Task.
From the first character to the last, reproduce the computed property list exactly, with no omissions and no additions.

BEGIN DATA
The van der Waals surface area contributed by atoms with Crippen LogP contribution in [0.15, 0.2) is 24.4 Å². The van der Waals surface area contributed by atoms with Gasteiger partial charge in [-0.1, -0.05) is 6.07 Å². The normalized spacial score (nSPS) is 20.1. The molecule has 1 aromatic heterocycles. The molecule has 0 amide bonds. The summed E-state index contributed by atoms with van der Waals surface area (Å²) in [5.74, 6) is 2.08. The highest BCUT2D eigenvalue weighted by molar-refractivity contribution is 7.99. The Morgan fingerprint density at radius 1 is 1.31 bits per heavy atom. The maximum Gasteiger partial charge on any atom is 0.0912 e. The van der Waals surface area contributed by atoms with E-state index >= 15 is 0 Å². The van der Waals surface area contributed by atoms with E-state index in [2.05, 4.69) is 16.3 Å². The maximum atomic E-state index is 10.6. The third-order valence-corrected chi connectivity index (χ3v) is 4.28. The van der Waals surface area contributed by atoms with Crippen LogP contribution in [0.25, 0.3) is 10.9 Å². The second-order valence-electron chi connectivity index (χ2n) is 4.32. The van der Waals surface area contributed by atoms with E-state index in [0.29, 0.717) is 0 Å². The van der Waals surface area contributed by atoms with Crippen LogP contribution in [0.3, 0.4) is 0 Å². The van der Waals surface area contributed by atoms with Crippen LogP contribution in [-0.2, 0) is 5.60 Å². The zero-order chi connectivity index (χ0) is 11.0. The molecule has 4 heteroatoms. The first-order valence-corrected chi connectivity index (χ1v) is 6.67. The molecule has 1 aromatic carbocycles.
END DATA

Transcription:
The van der Waals surface area contributed by atoms with Crippen LogP contribution in [0.15, 0.2) is 24.4 Å². The van der Waals surface area contributed by atoms with Gasteiger partial charge in [-0.1, -0.05) is 6.07 Å². The normalized spacial score (nSPS) is 20.1. The molecule has 1 aromatic heterocycles. The molecule has 0 amide bonds. The summed E-state index contributed by atoms with van der Waals surface area (Å²) in [5.74, 6) is 2.08. The highest BCUT2D eigenvalue weighted by molar-refractivity contribution is 7.99. The Morgan fingerprint density at radius 1 is 1.31 bits per heavy atom. The maximum Gasteiger partial charge on any atom is 0.0912 e. The van der Waals surface area contributed by atoms with E-state index >= 15 is 0 Å². The van der Waals surface area contributed by atoms with E-state index in [2.05, 4.69) is 16.3 Å². The maximum atomic E-state index is 10.6. The third-order valence-corrected chi connectivity index (χ3v) is 4.28. The van der Waals surface area contributed by atoms with Crippen LogP contribution in [0.25, 0.3) is 10.9 Å². The second-order valence-electron chi connectivity index (χ2n) is 4.32. The van der Waals surface area contributed by atoms with E-state index in [0.29, 0.717) is 0 Å². The van der Waals surface area contributed by atoms with Crippen LogP contribution in [0.3, 0.4) is 0 Å². The van der Waals surface area contributed by atoms with Crippen LogP contribution in [-0.2, 0) is 5.60 Å². The zero-order chi connectivity index (χ0) is 11.0. The molecule has 4 heteroatoms. The first-order valence-corrected chi connectivity index (χ1v) is 6.67. The molecule has 1 aromatic carbocycles.